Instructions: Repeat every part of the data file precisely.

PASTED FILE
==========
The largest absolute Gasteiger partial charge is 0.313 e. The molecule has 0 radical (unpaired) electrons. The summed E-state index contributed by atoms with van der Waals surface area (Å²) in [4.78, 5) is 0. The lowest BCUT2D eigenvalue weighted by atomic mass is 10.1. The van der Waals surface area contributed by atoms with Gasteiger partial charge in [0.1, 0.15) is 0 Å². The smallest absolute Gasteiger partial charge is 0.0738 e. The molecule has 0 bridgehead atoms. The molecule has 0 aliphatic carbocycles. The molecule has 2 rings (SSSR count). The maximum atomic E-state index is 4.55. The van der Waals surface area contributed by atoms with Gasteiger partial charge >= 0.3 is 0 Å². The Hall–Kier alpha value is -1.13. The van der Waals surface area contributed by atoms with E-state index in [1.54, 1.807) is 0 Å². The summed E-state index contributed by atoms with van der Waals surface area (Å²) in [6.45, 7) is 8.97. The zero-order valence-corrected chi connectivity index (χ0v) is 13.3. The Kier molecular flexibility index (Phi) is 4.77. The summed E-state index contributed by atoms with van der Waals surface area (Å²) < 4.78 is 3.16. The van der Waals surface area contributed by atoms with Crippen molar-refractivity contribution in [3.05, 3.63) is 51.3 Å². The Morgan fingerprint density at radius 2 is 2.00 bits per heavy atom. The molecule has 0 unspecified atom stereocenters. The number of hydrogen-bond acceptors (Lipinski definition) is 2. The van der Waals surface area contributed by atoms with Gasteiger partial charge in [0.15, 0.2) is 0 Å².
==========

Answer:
The largest absolute Gasteiger partial charge is 0.313 e. The molecule has 0 radical (unpaired) electrons. The summed E-state index contributed by atoms with van der Waals surface area (Å²) in [4.78, 5) is 0. The lowest BCUT2D eigenvalue weighted by atomic mass is 10.1. The van der Waals surface area contributed by atoms with Gasteiger partial charge in [0.1, 0.15) is 0 Å². The smallest absolute Gasteiger partial charge is 0.0738 e. The molecule has 0 bridgehead atoms. The molecule has 0 aliphatic carbocycles. The molecule has 2 rings (SSSR count). The maximum atomic E-state index is 4.55. The van der Waals surface area contributed by atoms with Gasteiger partial charge >= 0.3 is 0 Å². The Hall–Kier alpha value is -1.13. The van der Waals surface area contributed by atoms with E-state index in [1.54, 1.807) is 0 Å². The summed E-state index contributed by atoms with van der Waals surface area (Å²) in [6.45, 7) is 8.97. The zero-order valence-corrected chi connectivity index (χ0v) is 13.3. The Kier molecular flexibility index (Phi) is 4.77. The summed E-state index contributed by atoms with van der Waals surface area (Å²) < 4.78 is 3.16. The van der Waals surface area contributed by atoms with Crippen molar-refractivity contribution in [3.05, 3.63) is 51.3 Å². The Morgan fingerprint density at radius 2 is 2.00 bits per heavy atom. The molecule has 0 unspecified atom stereocenters. The number of hydrogen-bond acceptors (Lipinski definition) is 2. The van der Waals surface area contributed by atoms with Gasteiger partial charge in [0.15, 0.2) is 0 Å².